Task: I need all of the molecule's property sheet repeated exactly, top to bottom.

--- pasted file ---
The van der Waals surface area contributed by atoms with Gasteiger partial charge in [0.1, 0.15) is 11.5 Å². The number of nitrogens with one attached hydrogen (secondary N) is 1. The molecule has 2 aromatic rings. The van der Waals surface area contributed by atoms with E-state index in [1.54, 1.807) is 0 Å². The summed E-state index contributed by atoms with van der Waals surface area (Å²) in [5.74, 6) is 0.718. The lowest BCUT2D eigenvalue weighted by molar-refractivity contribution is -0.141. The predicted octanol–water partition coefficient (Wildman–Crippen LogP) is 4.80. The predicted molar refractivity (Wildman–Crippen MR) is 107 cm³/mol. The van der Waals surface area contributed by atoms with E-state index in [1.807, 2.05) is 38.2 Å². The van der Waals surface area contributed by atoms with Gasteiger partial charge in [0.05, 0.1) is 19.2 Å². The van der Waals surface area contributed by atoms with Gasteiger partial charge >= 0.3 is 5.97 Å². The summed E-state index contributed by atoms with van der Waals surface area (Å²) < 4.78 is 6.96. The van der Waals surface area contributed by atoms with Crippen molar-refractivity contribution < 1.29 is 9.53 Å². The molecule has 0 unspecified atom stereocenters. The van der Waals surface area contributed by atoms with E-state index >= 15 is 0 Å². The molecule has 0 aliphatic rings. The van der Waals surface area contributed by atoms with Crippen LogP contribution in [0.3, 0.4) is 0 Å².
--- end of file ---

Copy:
The van der Waals surface area contributed by atoms with Gasteiger partial charge in [0.1, 0.15) is 11.5 Å². The number of nitrogens with one attached hydrogen (secondary N) is 1. The molecule has 2 aromatic rings. The van der Waals surface area contributed by atoms with E-state index in [1.54, 1.807) is 0 Å². The summed E-state index contributed by atoms with van der Waals surface area (Å²) in [5.74, 6) is 0.718. The lowest BCUT2D eigenvalue weighted by molar-refractivity contribution is -0.141. The predicted octanol–water partition coefficient (Wildman–Crippen LogP) is 4.80. The predicted molar refractivity (Wildman–Crippen MR) is 107 cm³/mol. The van der Waals surface area contributed by atoms with E-state index in [1.807, 2.05) is 38.2 Å². The van der Waals surface area contributed by atoms with Gasteiger partial charge in [0.05, 0.1) is 19.2 Å². The van der Waals surface area contributed by atoms with Gasteiger partial charge >= 0.3 is 5.97 Å². The summed E-state index contributed by atoms with van der Waals surface area (Å²) < 4.78 is 6.96. The van der Waals surface area contributed by atoms with Crippen molar-refractivity contribution < 1.29 is 9.53 Å². The molecule has 0 unspecified atom stereocenters. The van der Waals surface area contributed by atoms with E-state index >= 15 is 0 Å². The molecule has 0 aliphatic rings. The van der Waals surface area contributed by atoms with Crippen LogP contribution in [0.3, 0.4) is 0 Å².